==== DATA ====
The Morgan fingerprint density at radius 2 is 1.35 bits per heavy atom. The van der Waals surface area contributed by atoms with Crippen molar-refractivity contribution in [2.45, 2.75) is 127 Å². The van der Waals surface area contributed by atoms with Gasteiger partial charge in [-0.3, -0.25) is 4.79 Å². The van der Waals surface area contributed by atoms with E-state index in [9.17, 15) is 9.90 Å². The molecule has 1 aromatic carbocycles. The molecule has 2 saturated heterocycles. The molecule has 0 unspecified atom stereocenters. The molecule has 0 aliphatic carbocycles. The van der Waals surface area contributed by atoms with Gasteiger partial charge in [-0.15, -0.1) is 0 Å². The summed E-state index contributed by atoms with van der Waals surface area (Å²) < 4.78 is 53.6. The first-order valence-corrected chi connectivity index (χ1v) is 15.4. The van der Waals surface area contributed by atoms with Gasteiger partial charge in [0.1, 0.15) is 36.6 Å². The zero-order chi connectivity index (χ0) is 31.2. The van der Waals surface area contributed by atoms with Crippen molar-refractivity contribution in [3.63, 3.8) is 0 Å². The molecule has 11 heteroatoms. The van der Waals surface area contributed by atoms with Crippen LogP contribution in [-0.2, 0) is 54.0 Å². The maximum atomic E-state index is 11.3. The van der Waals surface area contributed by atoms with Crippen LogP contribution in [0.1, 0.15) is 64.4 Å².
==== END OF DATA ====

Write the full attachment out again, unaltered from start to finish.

The Morgan fingerprint density at radius 2 is 1.35 bits per heavy atom. The van der Waals surface area contributed by atoms with Crippen molar-refractivity contribution in [2.45, 2.75) is 127 Å². The van der Waals surface area contributed by atoms with Gasteiger partial charge in [-0.3, -0.25) is 4.79 Å². The van der Waals surface area contributed by atoms with E-state index in [9.17, 15) is 9.90 Å². The molecule has 1 aromatic carbocycles. The molecule has 2 saturated heterocycles. The molecule has 0 unspecified atom stereocenters. The molecule has 0 aliphatic carbocycles. The van der Waals surface area contributed by atoms with Gasteiger partial charge in [-0.15, -0.1) is 0 Å². The summed E-state index contributed by atoms with van der Waals surface area (Å²) < 4.78 is 53.6. The first-order valence-corrected chi connectivity index (χ1v) is 15.4. The van der Waals surface area contributed by atoms with Gasteiger partial charge in [0.1, 0.15) is 36.6 Å². The zero-order chi connectivity index (χ0) is 31.2. The van der Waals surface area contributed by atoms with Crippen molar-refractivity contribution in [3.63, 3.8) is 0 Å². The molecule has 11 heteroatoms. The van der Waals surface area contributed by atoms with Crippen LogP contribution in [-0.2, 0) is 54.0 Å². The maximum atomic E-state index is 11.3. The van der Waals surface area contributed by atoms with Crippen LogP contribution in [0.1, 0.15) is 64.4 Å².